Towards a framework for assessment and management of cumulative human impacts on marine food webs

Salvatrice Vizzini, Loïc N. Michel, Pierre Lejeune, Sylvaine Giakoumi, Maria Sini, Stelios Katsanevakis, Arnaud Abadie, Marta Coll, Pablo Sanchez-Jerez, Sylvie Gobert, Christine Pergent-Martini, Charles-François Boudouresque, Maria-Cristina Gambi, Branko Velimirov, Paolo Guidetti, Gerard Pergent, Hugh P. Possingham, Fiorenza Micheli, Benjamin S. Halpern, Monica Montefalcone

Research output: Contribution to journalArticlepeer-review

55 Citations (Scopus)

Abstract

Effective ecosystem-based management requires understanding ecosystem responses to multiple human threats, rather than focusing on single threats. To understand ecosystem responses to anthropogenic threats holistically, it is necessary to know how threats affect different components within ecosystems and ultimately alter ecosystem functioning. We used a case study of a Mediterranean seagrass (Posidonia oceanica) food web and expert knowledge elicitation in an application of the initial steps of a framework for assessment of cumulative human impacts on food webs. We produced a conceptual seagrass food web model, determined the main trophic relationships, identified the main threats to the food web components, and assessed the components' vulnerability to those threats. Some threats had high (e.g., coastal infrastructure) or low impacts (e.g., agricultural runoff) on all food web components, whereas others (e.g., introduced carnivores) had very different impacts on each component. Partitioning the ecosystem into its components enabled us to identify threats previously overlooked and to reevaluate the importance of threats commonly perceived as major. By incorporating this understanding of system vulnerability with data on changes in the state of each threat (e.g., decreasing domestic pollution and increasing fishing) into a food web model, managers may be better able to estimate and predict cumulative human impacts on ecosystems and to prioritize conservation actions.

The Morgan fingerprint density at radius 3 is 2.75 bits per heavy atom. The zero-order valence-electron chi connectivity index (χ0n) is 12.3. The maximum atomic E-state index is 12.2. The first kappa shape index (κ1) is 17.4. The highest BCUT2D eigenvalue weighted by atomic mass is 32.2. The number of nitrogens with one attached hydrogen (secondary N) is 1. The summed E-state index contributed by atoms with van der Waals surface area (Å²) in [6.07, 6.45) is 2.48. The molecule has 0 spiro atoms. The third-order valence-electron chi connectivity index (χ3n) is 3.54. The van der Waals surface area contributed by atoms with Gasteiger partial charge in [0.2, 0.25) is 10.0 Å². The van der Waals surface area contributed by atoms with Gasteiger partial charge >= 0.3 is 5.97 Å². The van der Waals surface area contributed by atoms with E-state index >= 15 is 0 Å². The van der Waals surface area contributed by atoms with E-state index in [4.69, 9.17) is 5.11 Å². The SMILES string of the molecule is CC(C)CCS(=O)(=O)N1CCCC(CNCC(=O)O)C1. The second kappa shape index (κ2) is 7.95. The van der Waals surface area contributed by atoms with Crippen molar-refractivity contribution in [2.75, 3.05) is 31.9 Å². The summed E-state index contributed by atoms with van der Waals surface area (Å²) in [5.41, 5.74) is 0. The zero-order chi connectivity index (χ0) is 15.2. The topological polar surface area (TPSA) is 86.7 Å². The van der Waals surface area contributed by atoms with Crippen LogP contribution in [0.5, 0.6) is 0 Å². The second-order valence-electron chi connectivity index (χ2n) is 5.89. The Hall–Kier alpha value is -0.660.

Original languageEnglish
Pages (from-to)1228-1234
Number of pages7
JournalConservation Biology
Volume29
Publication statusPublished - 2015

All Science Journal Classification (ASJC) codes

  • Ecology, Evolution, Behavior and Systematics
  • Ecology
  • Nature and Landscape Conservation

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